Landcorp is a strategic asset, as were the power companies, that should stay in NZ hands and lead best practice https://t.co/ce7PK2f6E3
— Robin Campbell (@robellcampbin) September 14, 2017
Selling off Landcorp farms a backward step for New Zealand farming
Eugenie Sage MP on Thursday, September 14, 2017 – 13:57
Selling off Landcorp farms is a backward step for New Zealand farming that risks our land falling into overseas ownership, and worsening water quality, the Green Party said today.
The comments come on the back of National’s announcement it will sell Landcorp farms.
“As a state-owned enterprise Landcorp is accountable to all New Zealanders, and their farms should stay in the public’s hands” said Green Party environment and primary industries spokesperson Eugenie Sage.
“Selling Landcorp farms risks undoing the good work the state-owned farmer has done in recent years to be leaders; farming with the environment, not against it.
“By forming an Environment Reference Group comprising Dr Mike Joy and Dr Alison Dewes among others, reviewing how it farms and phasing out PKE, Landcorp is showing it is serious about reducing the pollution that harms our waterways and climate, not making excuses for it.
“Landcorp can lead the shift to environmentally sustainable farming. Its farms are a public asset we should be keeping, not selling them for overseas buyers to purchase sometime in the future.
“When National flogged off shares to electricity companies they said Kiwis would buy them, but many went to overseas investors.
“New Zealand’s weak overseas ownership laws mean it’s likely some farms will be sold to offshore agribusiness interests down the line, who are able to pay higher prices than local farming companies.
“The Green Party will keep our public assets including Landcorp farms in public ownership. We must keep control over our means of production to ensure our farms are run in the best interests of New Zealanders and our environment,” said Ms Sage.
Green Party environment and primary industries spokeswoman Eugenie Sage said the sales risked land falling into overseas ownership, and worsening water quality.
In recent years Landcorp had focused on improving its farms’ environmental performance by forming an environment reference group which showed it was serious about reducing pollution.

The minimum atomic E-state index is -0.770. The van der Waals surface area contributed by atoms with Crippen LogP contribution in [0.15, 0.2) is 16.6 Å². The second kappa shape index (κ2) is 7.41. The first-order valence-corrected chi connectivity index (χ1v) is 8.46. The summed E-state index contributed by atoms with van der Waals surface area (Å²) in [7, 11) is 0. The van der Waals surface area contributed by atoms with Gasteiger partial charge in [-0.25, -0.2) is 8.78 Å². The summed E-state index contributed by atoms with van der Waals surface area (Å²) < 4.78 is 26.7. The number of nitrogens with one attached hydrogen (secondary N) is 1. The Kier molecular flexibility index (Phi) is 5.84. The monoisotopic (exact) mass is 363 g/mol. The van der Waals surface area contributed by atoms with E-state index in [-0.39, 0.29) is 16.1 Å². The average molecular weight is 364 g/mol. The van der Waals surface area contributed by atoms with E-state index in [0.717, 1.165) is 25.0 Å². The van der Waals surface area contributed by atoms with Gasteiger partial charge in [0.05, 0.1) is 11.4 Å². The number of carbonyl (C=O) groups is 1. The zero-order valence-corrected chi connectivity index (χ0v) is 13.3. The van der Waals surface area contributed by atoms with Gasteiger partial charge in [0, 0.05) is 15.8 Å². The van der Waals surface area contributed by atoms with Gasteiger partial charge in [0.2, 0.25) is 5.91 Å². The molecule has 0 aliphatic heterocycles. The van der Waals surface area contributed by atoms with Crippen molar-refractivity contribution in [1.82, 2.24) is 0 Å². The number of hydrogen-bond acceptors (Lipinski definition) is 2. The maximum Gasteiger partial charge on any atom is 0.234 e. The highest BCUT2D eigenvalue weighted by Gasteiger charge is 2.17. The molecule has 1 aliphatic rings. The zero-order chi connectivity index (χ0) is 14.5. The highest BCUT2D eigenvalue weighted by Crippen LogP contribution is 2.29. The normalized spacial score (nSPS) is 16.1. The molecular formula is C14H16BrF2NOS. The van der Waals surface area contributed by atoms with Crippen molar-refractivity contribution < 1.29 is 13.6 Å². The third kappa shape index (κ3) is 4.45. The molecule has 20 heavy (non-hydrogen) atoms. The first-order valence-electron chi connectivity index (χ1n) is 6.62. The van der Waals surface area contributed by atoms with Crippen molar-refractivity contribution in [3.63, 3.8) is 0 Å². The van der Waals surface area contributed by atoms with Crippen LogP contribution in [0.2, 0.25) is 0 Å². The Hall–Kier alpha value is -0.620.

Landcorp is New Zealand’s largest farmer, running about 140 farms the length and breadth of the country. It has 700 staff, with an average of six per farm.
Press release from Landcorp (PDF) from the setting up of the Environmental Reference Group in 2015,
Expert group supports Landcorp in putting environment first
Landcorp is bringing strong, independent environmental leadership to its management table by establishing an advisory group of environmental experts.
The Environmental Reference Group (ERG) will guide Landcorp’s environmental focus, taking a leading role in implementing sustainable agricultural strategies that put environmental best practice first across all of Landcorp’s operations.
The group comprises six of the country’s leading primary sector experts across a range of fields – Nelson-based environmental strategy expert Guy Salmon (chairman), sustainable farming adviser and veterinarian Dr Alison Dewes (Cambridge), water quality scientist Dr Mike Joy (Palmerston North), agricultural economist and Maori agribusiness consultant Dr Tanira Kingi (Rotorua), primary sector marketing expert Dave Maslen (Christchurch) and inventor and entrepreneur Angus Robson (Matamata).
Mr Carden said the group demonstrated a new model for the primary sector, with environmental leaders collaborating in business decisions. The ERG will directly advise the Landcorp board and Mr Carden, helping Landcorp think about how it can change its farm systems and adopt new technologies in some of the country’s more sensitive farming regions.
It’s easy to see why National wouldn’t be happy with that. Presumably any land sold will then be available for resale including to overseas buyers.